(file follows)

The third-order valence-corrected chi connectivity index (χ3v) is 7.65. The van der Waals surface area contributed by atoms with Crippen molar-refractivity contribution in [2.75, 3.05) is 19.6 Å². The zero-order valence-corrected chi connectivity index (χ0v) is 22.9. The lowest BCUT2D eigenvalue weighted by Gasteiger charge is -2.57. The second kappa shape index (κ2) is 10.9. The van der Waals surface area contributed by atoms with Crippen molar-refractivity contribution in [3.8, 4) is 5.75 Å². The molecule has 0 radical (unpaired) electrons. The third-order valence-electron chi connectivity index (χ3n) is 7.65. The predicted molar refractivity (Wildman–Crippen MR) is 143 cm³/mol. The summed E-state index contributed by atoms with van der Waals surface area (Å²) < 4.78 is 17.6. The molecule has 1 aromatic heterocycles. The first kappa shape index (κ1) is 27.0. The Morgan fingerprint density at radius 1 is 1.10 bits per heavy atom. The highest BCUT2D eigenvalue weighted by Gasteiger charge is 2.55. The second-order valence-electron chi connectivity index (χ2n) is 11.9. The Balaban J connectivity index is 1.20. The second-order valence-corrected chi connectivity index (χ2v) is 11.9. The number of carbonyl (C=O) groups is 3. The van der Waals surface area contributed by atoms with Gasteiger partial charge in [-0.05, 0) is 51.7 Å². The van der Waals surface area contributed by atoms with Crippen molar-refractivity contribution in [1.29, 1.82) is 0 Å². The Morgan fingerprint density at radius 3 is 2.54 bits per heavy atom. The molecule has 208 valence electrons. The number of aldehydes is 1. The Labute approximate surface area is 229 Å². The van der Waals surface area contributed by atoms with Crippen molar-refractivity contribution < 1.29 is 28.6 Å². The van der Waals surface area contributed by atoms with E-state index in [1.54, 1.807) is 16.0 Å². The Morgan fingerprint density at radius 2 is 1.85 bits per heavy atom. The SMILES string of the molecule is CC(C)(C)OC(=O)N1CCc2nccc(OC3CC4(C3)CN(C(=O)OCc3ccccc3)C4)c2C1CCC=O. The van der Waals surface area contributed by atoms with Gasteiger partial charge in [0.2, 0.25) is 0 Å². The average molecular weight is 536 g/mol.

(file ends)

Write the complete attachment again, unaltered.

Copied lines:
The third-order valence-corrected chi connectivity index (χ3v) is 7.65. The van der Waals surface area contributed by atoms with Crippen molar-refractivity contribution in [2.75, 3.05) is 19.6 Å². The zero-order valence-corrected chi connectivity index (χ0v) is 22.9. The lowest BCUT2D eigenvalue weighted by Gasteiger charge is -2.57. The second kappa shape index (κ2) is 10.9. The van der Waals surface area contributed by atoms with Crippen molar-refractivity contribution in [3.8, 4) is 5.75 Å². The molecule has 0 radical (unpaired) electrons. The third-order valence-electron chi connectivity index (χ3n) is 7.65. The predicted molar refractivity (Wildman–Crippen MR) is 143 cm³/mol. The summed E-state index contributed by atoms with van der Waals surface area (Å²) < 4.78 is 17.6. The molecule has 1 aromatic heterocycles. The first kappa shape index (κ1) is 27.0. The Morgan fingerprint density at radius 1 is 1.10 bits per heavy atom. The highest BCUT2D eigenvalue weighted by Gasteiger charge is 2.55. The second-order valence-electron chi connectivity index (χ2n) is 11.9. The Balaban J connectivity index is 1.20. The second-order valence-corrected chi connectivity index (χ2v) is 11.9. The number of carbonyl (C=O) groups is 3. The van der Waals surface area contributed by atoms with Gasteiger partial charge in [-0.05, 0) is 51.7 Å². The van der Waals surface area contributed by atoms with Crippen molar-refractivity contribution in [1.29, 1.82) is 0 Å². The Morgan fingerprint density at radius 3 is 2.54 bits per heavy atom. The molecule has 208 valence electrons. The number of aldehydes is 1. The Labute approximate surface area is 229 Å². The van der Waals surface area contributed by atoms with Crippen molar-refractivity contribution < 1.29 is 28.6 Å². The van der Waals surface area contributed by atoms with E-state index in [1.54, 1.807) is 16.0 Å². The Morgan fingerprint density at radius 2 is 1.85 bits per heavy atom. The SMILES string of the molecule is CC(C)(C)OC(=O)N1CCc2nccc(OC3CC4(C3)CN(C(=O)OCc3ccccc3)C4)c2C1CCC=O. The van der Waals surface area contributed by atoms with Gasteiger partial charge in [0.2, 0.25) is 0 Å². The average molecular weight is 536 g/mol.